Chris Knipp Writing: Movies, Politics, Art

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PostPosted: Sun Jun 07, 2015 7:17 am 
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If not quite the whole story, a damning one

There is a book, but there is nothing like seeing things. Watching L. Ron Hubbard, hearing prominent defectors describe their experiences of Scientology in their own words, seeing the Sea Org members in their mock ship captain outfits, watching Tom Cruise and David Miscavidge hug and congratulate each other at a huge rally of the elite in the Los Angeles Sports Arena that as Scott Foundas very accurately put it in Variety "suggests the Golden Globe Awards as staged by Leni Riefenstahl." Those images are worth many thousands of words.

This is an HBO documentary, which debuted at Sundance, and is available streaming, and will be on DVD. Everyone should watch it, but it is not a fun watch. The criticism is that it's not undertaken with a merely positive fact-finding frame of mind like Lawrence Wright's eponymous book, and that (naturally?) it does not contain as much information, still seems odd when advanced at such length by Manohla Dargis' long, muddled NY Times review: what is she getting at? Has she some Scientology in her background, or does she just love the book? There is enough to damn Scientology as an exploitative cult, more than you could get into two hours. What is the need to be nice? The Nazi-style Los Angeles production was in 1992, to celebrate the Church of Scientology's restored tax-exempt status, erasing a government debt of over a billion dollars. This empty ceremony and the preening, giddy manner of L. Ron Hubbard's successor David Miscavige stick in the mind long after the facts and stories fade.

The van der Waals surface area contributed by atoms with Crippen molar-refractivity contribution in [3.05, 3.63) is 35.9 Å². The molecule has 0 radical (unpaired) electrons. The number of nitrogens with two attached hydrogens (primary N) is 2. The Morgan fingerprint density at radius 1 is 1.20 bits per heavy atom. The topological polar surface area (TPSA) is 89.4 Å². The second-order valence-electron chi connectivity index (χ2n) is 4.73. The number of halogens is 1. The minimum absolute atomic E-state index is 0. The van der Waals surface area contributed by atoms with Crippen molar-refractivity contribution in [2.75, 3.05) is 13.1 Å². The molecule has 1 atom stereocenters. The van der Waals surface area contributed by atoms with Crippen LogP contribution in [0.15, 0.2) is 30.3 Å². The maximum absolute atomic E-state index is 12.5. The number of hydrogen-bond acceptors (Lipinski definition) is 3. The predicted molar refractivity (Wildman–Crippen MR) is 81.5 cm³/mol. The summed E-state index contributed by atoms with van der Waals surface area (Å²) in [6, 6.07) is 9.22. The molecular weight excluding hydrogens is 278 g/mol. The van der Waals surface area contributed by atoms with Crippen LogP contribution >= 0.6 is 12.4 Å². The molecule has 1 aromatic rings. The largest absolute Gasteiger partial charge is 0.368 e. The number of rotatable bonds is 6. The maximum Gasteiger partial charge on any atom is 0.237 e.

Gibney begins with the origins. L. Ron Hubbard had an overflowing imagination. In the glory days of SF mags, science fiction writing poured out of him, serving as a source of income and publications running up to, allegedly, a thousand books under his name. Later, during the War, he was removed from command of a ship because his imaginings extended to claiming skirmishes that never occurred. He was a liar, a fantasist, and later in life even at his own admission, deranged. He stated that the best way to get rich was to start a religion, because you can't be taxed. So he took his sci-fi fantasies and made them the gospel of a Church. A kind of speeded-up, self-help, empowerment version of Freudian psychology lay behind the Church's processes of "Going Clear." It involved rooting out traumas or what 12-Step Recovery might call "character defects" using repeated sessions of what, in one of the Church's many made-up jargon terms, is called "auditing." This is a one-on-one rooting-out session using an electronic meter that's a pared-down version of a lie detector. (A somewhat similar concept and process is also a feature of Werner Erhard's EST, not mentioned here.)

It's mentioned in the documentary that Paul Thomas Anderson's depiction of Hubbard and Scientology's early days in his film The Master is pretty accurate. Given the unpleasantness of the recitals in Going Clear, it might be more advisable, certainly far more enjoyable, to watch Anderson's film, and see these events transformed into art, with good acting, superbly realized scenes, and beautiful images.